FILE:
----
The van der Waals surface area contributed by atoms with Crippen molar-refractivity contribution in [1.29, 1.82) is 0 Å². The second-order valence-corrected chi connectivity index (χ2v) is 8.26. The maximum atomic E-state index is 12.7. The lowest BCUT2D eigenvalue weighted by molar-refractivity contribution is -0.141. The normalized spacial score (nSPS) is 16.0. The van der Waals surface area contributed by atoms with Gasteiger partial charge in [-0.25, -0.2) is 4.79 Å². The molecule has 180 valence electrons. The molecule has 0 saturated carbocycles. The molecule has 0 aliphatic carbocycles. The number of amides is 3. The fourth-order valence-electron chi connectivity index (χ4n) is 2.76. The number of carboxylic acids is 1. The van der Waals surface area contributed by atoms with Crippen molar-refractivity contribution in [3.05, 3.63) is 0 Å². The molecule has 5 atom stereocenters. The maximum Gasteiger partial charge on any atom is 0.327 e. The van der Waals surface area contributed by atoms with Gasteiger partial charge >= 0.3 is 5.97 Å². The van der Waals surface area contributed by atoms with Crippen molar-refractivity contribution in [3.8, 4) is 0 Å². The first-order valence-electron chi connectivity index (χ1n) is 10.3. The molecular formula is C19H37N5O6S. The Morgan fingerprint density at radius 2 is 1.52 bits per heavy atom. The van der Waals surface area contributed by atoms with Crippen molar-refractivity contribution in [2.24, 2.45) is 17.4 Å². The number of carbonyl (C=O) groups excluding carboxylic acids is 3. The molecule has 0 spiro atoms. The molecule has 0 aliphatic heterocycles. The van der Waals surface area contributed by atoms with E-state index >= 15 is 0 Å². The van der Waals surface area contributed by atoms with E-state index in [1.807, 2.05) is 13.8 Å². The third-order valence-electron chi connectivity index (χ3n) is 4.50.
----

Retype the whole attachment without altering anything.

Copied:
The van der Waals surface area contributed by atoms with Crippen molar-refractivity contribution in [1.29, 1.82) is 0 Å². The second-order valence-corrected chi connectivity index (χ2v) is 8.26. The maximum atomic E-state index is 12.7. The lowest BCUT2D eigenvalue weighted by molar-refractivity contribution is -0.141. The normalized spacial score (nSPS) is 16.0. The van der Waals surface area contributed by atoms with Gasteiger partial charge in [-0.25, -0.2) is 4.79 Å². The molecule has 180 valence electrons. The molecule has 0 saturated carbocycles. The molecule has 0 aliphatic carbocycles. The number of amides is 3. The fourth-order valence-electron chi connectivity index (χ4n) is 2.76. The number of carboxylic acids is 1. The van der Waals surface area contributed by atoms with Crippen molar-refractivity contribution in [3.05, 3.63) is 0 Å². The molecule has 5 atom stereocenters. The maximum Gasteiger partial charge on any atom is 0.327 e. The van der Waals surface area contributed by atoms with Gasteiger partial charge >= 0.3 is 5.97 Å². The van der Waals surface area contributed by atoms with Crippen molar-refractivity contribution in [3.8, 4) is 0 Å². The first-order valence-electron chi connectivity index (χ1n) is 10.3. The molecular formula is C19H37N5O6S. The Morgan fingerprint density at radius 2 is 1.52 bits per heavy atom. The van der Waals surface area contributed by atoms with Crippen molar-refractivity contribution in [2.24, 2.45) is 17.4 Å². The number of carbonyl (C=O) groups excluding carboxylic acids is 3. The molecule has 0 spiro atoms. The molecule has 0 aliphatic heterocycles. The van der Waals surface area contributed by atoms with E-state index >= 15 is 0 Å². The van der Waals surface area contributed by atoms with E-state index in [1.807, 2.05) is 13.8 Å². The third-order valence-electron chi connectivity index (χ3n) is 4.50.